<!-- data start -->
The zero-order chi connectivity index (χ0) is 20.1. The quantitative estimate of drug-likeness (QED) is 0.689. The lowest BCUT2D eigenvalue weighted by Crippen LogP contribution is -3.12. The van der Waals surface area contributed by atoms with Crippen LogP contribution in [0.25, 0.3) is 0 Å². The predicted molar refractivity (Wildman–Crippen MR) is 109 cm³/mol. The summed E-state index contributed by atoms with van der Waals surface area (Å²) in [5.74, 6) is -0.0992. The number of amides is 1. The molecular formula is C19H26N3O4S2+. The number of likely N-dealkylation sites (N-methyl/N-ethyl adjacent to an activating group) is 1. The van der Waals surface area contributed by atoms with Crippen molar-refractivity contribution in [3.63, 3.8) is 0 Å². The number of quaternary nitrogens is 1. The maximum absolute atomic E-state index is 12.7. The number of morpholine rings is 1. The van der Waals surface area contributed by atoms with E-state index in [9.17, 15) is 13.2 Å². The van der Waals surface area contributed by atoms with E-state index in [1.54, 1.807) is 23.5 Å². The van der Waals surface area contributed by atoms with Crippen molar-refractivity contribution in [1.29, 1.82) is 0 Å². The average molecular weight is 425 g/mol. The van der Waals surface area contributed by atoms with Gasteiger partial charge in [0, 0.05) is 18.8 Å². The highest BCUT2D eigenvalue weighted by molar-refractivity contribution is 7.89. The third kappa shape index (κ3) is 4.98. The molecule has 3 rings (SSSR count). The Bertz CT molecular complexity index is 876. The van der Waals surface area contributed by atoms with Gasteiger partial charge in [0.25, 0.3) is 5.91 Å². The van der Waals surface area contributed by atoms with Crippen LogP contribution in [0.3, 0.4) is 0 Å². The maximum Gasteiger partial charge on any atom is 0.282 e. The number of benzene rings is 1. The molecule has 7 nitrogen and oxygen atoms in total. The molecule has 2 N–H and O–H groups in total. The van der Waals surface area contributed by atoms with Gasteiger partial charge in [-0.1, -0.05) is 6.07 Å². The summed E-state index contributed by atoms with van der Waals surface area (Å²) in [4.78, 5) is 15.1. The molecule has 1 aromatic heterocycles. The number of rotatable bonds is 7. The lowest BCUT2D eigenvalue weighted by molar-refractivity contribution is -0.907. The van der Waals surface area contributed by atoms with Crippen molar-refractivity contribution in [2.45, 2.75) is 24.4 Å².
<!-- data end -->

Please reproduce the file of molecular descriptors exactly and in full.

The zero-order chi connectivity index (χ0) is 20.1. The quantitative estimate of drug-likeness (QED) is 0.689. The lowest BCUT2D eigenvalue weighted by Crippen LogP contribution is -3.12. The van der Waals surface area contributed by atoms with Crippen LogP contribution in [0.25, 0.3) is 0 Å². The predicted molar refractivity (Wildman–Crippen MR) is 109 cm³/mol. The summed E-state index contributed by atoms with van der Waals surface area (Å²) in [5.74, 6) is -0.0992. The number of amides is 1. The molecular formula is C19H26N3O4S2+. The number of likely N-dealkylation sites (N-methyl/N-ethyl adjacent to an activating group) is 1. The van der Waals surface area contributed by atoms with Crippen molar-refractivity contribution in [3.63, 3.8) is 0 Å². The number of quaternary nitrogens is 1. The maximum absolute atomic E-state index is 12.7. The number of morpholine rings is 1. The van der Waals surface area contributed by atoms with E-state index in [9.17, 15) is 13.2 Å². The van der Waals surface area contributed by atoms with E-state index in [1.54, 1.807) is 23.5 Å². The van der Waals surface area contributed by atoms with Crippen molar-refractivity contribution in [1.29, 1.82) is 0 Å². The average molecular weight is 425 g/mol. The van der Waals surface area contributed by atoms with Gasteiger partial charge in [0, 0.05) is 18.8 Å². The highest BCUT2D eigenvalue weighted by molar-refractivity contribution is 7.89. The third kappa shape index (κ3) is 4.98. The molecule has 3 rings (SSSR count). The Bertz CT molecular complexity index is 876. The van der Waals surface area contributed by atoms with Gasteiger partial charge in [0.25, 0.3) is 5.91 Å². The van der Waals surface area contributed by atoms with Crippen LogP contribution in [0.3, 0.4) is 0 Å². The maximum Gasteiger partial charge on any atom is 0.282 e. The number of benzene rings is 1. The molecule has 7 nitrogen and oxygen atoms in total. The molecule has 2 N–H and O–H groups in total. The van der Waals surface area contributed by atoms with Gasteiger partial charge in [-0.1, -0.05) is 6.07 Å². The summed E-state index contributed by atoms with van der Waals surface area (Å²) in [4.78, 5) is 15.1. The molecule has 1 aromatic heterocycles. The number of rotatable bonds is 7. The lowest BCUT2D eigenvalue weighted by molar-refractivity contribution is -0.907. The van der Waals surface area contributed by atoms with Crippen molar-refractivity contribution in [2.45, 2.75) is 24.4 Å².